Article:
A reliable thermometer is an essential addition to any first aid kit, helping you to keep an eye on your temperature when you have the flu or other illnesses. Read More See less

There are a wide range of different thermometers available, making taking a temperature easier and more accurate than ever. We stock forehead thermometers, in-ear thermometers, and even contactless thermometers, so you can find the perfect way to monitor a fever or high temperature.

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    Clinical Digital Oral Thermometer

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Frequently Asked Questions

What is the best thermometer for children?

If your baby feels hotter than usual on their forehead, back or stomach, or they’re feeling sweaty or clammy with flushed cheeks, you may need to check their temperature.


The NHS recommends using a basic digital thermometer and placing it under their armpit for about 15 seconds, or for however long it says in the manufacturer’s instructions.


This is the recommended way to take a child’s temperature until they’re 5 years old.

What is the best type of thermometer?

Keeping a thermometer in your first aid kit is helpful for identifying a fever (high body temperature).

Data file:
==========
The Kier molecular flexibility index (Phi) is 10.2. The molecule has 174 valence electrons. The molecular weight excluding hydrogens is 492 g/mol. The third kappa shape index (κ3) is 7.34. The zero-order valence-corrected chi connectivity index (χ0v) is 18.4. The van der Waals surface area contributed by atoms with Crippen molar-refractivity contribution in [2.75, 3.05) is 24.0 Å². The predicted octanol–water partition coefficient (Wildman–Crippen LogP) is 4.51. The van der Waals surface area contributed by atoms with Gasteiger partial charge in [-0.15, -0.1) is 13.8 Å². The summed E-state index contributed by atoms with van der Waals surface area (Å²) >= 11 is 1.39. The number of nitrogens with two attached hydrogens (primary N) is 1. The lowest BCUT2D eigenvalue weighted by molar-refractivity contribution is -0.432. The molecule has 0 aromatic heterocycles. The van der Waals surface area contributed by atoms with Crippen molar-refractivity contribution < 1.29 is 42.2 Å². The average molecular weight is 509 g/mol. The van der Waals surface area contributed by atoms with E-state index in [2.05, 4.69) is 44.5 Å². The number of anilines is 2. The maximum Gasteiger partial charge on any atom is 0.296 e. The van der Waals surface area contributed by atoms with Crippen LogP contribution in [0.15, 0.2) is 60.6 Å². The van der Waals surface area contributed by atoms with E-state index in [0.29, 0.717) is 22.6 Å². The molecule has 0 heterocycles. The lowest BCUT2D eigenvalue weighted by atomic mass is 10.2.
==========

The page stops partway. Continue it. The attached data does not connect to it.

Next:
Digital thermometers are the most accurate way of testing body temperature.


You can place a basic digital thermometer under your armpit to get a reading, but for the most accurate reading, you should hold it under your tongue for several minutes.


Another option is a digital in-ear thermometer, which can produce a result within just a few seconds.

What’s the difference between a digital thermometer and a mercury thermometer?

Mercury thermometers are the device that many people still think of when they picture a traditional thermometer.


They’re made up of a glass tube with a line of mercury in the centre that moves up or down to show you your temperature.


Digital thermometers are a more recent invention, but they’re far more accurate and are much quicker to use.


We would always recommend using a digital thermometer over a mercury thermometer when taking someone’s temperature.


Mercury thermometers can be more likely to break, causing a risk of injury from glass splinters or exposure to mercury, which is highly poisonous.

What should be in a car first aid kit?

Keeping a first aid kit in your car or vehicle is really important in case of an emergency, especially if you spend a lot of time driving.


You should try to keep a full first aid kit in your car, including the essential range of bandages and dressings, creams and medicines, as you never know what you’ll need when the time comes.

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